theZerg

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Aug 28, 2015
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@molecular the btc is locked but the number of scBTC is not fixed so the peg has a human political component
 

tynwald

Member
Dec 8, 2015
69
176
hence the greatest weakness of Side Chains is that any difference in security, network value fluctuations, protocol options will open up attack vectors against Bitcoin. It's like 2 countries both printing money and you're hoping that they both have secure facilities and no chance for the notes to be copied.
 

cypherdoc

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Aug 26, 2015
5,257
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@Mengerian

In SW, what's your understanding of how it encourages reduction of the UTXO set?
 

cypherdoc

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Aug 26, 2015
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don't forget this about SC's from maaku7:


it seems to me they are pivoting to get SWSF in place with script versioning which would then allow inserting CT directly into the protocol via this script mechanism thru yet another SF.
 
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molecular

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Aug 31, 2015
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@molecular the btc is locked but the number of scBTC is not fixed so the peg has a human political component
ok, so scBTC can be inflated. But what if there is a run on the main chain tokens? I'm assuming the mcBTC could not be inflated and some of the scBTC would be "converted" sucessfully while the rest of the scBTC would be "inconvertible"? Is that an accurate depiction?

The "human political component" would lie in the fact that this is actually a kind of fractional reserve banking?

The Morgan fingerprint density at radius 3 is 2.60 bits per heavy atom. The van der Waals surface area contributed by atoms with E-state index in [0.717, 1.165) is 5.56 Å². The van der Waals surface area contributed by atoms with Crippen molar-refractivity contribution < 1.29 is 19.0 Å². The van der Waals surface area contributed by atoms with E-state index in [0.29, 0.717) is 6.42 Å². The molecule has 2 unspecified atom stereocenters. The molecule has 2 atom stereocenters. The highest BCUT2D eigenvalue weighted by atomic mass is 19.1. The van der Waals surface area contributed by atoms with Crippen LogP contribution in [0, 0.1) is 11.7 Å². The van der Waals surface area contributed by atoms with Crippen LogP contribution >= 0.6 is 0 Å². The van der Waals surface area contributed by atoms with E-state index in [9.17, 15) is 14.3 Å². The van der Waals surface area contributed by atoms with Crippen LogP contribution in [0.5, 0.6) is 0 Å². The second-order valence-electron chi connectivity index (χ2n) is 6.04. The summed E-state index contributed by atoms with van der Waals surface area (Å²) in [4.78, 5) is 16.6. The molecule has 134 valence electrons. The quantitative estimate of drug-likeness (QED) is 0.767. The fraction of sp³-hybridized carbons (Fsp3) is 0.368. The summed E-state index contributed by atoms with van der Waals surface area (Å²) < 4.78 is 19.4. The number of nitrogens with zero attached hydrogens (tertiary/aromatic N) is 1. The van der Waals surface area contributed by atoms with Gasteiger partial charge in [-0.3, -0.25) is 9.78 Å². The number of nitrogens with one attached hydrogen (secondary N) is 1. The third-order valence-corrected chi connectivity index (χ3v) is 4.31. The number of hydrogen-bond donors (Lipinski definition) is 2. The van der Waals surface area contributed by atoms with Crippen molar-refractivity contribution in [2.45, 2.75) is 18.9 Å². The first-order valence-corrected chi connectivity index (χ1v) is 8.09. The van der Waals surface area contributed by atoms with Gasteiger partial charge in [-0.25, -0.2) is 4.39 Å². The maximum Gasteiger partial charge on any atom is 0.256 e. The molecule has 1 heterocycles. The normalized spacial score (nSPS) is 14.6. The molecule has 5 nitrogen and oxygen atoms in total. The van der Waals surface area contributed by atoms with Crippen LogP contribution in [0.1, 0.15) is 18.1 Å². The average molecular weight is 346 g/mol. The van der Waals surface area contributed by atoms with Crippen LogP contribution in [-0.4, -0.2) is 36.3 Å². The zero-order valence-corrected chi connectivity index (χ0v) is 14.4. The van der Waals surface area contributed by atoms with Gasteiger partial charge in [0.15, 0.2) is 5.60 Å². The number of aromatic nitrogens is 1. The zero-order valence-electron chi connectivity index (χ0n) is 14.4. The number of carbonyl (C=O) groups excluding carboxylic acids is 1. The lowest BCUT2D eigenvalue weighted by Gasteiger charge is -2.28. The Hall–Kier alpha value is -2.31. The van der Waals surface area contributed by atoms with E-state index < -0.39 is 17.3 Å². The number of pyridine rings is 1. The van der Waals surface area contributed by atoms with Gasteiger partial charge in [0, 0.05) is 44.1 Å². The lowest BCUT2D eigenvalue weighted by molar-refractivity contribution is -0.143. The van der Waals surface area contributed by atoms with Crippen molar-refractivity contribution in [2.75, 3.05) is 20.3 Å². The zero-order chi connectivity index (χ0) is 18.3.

cypherdoc

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Aug 26, 2015
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@molecular

i think so. BS has admitted that a SC could fail outright taking all scBTC with it. also, getting back to the MC requires a miner to verify a "proof" provided by the scBTC holder that acts like an SPV look back.
[doublepost=1454776867][/doublepost]ok, so after thinking about SW for a few days and poking around a bit, i still think what i wrote in Wednesday's post is mostly accurate and i've removed my strikethroughs from the first post here:

https://bitco.in/forum/threads/gold-collapsing-bitcoin-up.16/page-308#post-11291

and rewrote a portion of the second post here:

https://bitco.in/forum/threads/gold-collapsing-bitcoin-up.16/page-308#post-11292

i'm going to leave these as is until/unless someone can come along and point out factual errors in my thinking. i'd welcome that as there are still some statements made about SWSF that puzzle me.
 
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Mengerian

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Aug 29, 2015
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@Mengerian

In SW, what's your understanding of how it encourages reduction of the UTXO set?
Hi @cypherdoc!

It does it by trying to bias the market for transaction space in favor of signature data, rather than input and output data. This should favor transactions with many inputs, and few outputs, since inputs are the parts that need to be signed. Ouputs are what adds to UTXO, so favoring transactions with fewer ouputs should (in theory) lead to smaller UTXO over time.

This occurs because the "a" block is still restricted to 1MB or less, and all the inputs and outputs need to fit in this space. Inputs need to be signed, and for normal transactions this takes up lots of block space. For segwit transactions, however, the signatures are put in the "b" block, and their size is "discounted" by 1/4 under the new block-size consensus rule formula.